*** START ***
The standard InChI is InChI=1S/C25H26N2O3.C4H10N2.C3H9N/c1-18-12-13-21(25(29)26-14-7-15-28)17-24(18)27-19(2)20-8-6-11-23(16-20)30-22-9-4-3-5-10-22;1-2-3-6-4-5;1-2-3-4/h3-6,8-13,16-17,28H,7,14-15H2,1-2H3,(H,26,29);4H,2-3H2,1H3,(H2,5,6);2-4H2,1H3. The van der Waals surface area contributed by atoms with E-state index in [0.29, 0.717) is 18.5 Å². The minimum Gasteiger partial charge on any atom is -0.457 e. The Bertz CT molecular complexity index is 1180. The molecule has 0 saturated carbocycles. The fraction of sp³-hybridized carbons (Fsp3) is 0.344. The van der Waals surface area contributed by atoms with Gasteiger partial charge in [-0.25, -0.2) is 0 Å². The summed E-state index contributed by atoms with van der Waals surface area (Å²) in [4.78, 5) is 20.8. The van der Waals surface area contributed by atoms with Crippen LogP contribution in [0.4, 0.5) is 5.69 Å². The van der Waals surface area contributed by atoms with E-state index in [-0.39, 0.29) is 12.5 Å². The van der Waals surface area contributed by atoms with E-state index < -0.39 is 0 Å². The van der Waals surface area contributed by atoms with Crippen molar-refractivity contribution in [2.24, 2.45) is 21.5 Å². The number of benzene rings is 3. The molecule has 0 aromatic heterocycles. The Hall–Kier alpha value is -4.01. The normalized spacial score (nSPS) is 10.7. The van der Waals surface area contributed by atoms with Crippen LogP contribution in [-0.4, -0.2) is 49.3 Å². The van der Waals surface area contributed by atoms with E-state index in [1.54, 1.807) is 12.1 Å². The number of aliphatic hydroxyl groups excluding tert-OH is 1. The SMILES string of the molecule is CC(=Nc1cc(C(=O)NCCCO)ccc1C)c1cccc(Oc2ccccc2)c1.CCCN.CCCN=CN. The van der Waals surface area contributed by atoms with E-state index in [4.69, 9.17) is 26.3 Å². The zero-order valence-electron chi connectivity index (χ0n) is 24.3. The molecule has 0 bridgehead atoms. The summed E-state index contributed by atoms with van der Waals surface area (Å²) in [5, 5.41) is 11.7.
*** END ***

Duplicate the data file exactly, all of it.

The standard InChI is InChI=1S/C25H26N2O3.C4H10N2.C3H9N/c1-18-12-13-21(25(29)26-14-7-15-28)17-24(18)27-19(2)20-8-6-11-23(16-20)30-22-9-4-3-5-10-22;1-2-3-6-4-5;1-2-3-4/h3-6,8-13,16-17,28H,7,14-15H2,1-2H3,(H,26,29);4H,2-3H2,1H3,(H2,5,6);2-4H2,1H3. The van der Waals surface area contributed by atoms with E-state index in [0.29, 0.717) is 18.5 Å². The minimum Gasteiger partial charge on any atom is -0.457 e. The Bertz CT molecular complexity index is 1180. The molecule has 0 saturated carbocycles. The fraction of sp³-hybridized carbons (Fsp3) is 0.344. The van der Waals surface area contributed by atoms with Gasteiger partial charge in [-0.25, -0.2) is 0 Å². The summed E-state index contributed by atoms with van der Waals surface area (Å²) in [4.78, 5) is 20.8. The van der Waals surface area contributed by atoms with Crippen LogP contribution in [0.4, 0.5) is 5.69 Å². The van der Waals surface area contributed by atoms with E-state index in [-0.39, 0.29) is 12.5 Å². The van der Waals surface area contributed by atoms with E-state index < -0.39 is 0 Å². The van der Waals surface area contributed by atoms with Crippen molar-refractivity contribution in [2.24, 2.45) is 21.5 Å². The number of benzene rings is 3. The molecule has 0 aromatic heterocycles. The Hall–Kier alpha value is -4.01. The normalized spacial score (nSPS) is 10.7. The van der Waals surface area contributed by atoms with Crippen LogP contribution in [-0.4, -0.2) is 49.3 Å². The van der Waals surface area contributed by atoms with E-state index in [1.54, 1.807) is 12.1 Å². The number of aliphatic hydroxyl groups excluding tert-OH is 1. The SMILES string of the molecule is CC(=Nc1cc(C(=O)NCCCO)ccc1C)c1cccc(Oc2ccccc2)c1.CCCN.CCCN=CN. The van der Waals surface area contributed by atoms with E-state index in [4.69, 9.17) is 26.3 Å². The zero-order valence-electron chi connectivity index (χ0n) is 24.3. The molecule has 0 bridgehead atoms. The summed E-state index contributed by atoms with van der Waals surface area (Å²) in [5, 5.41) is 11.7.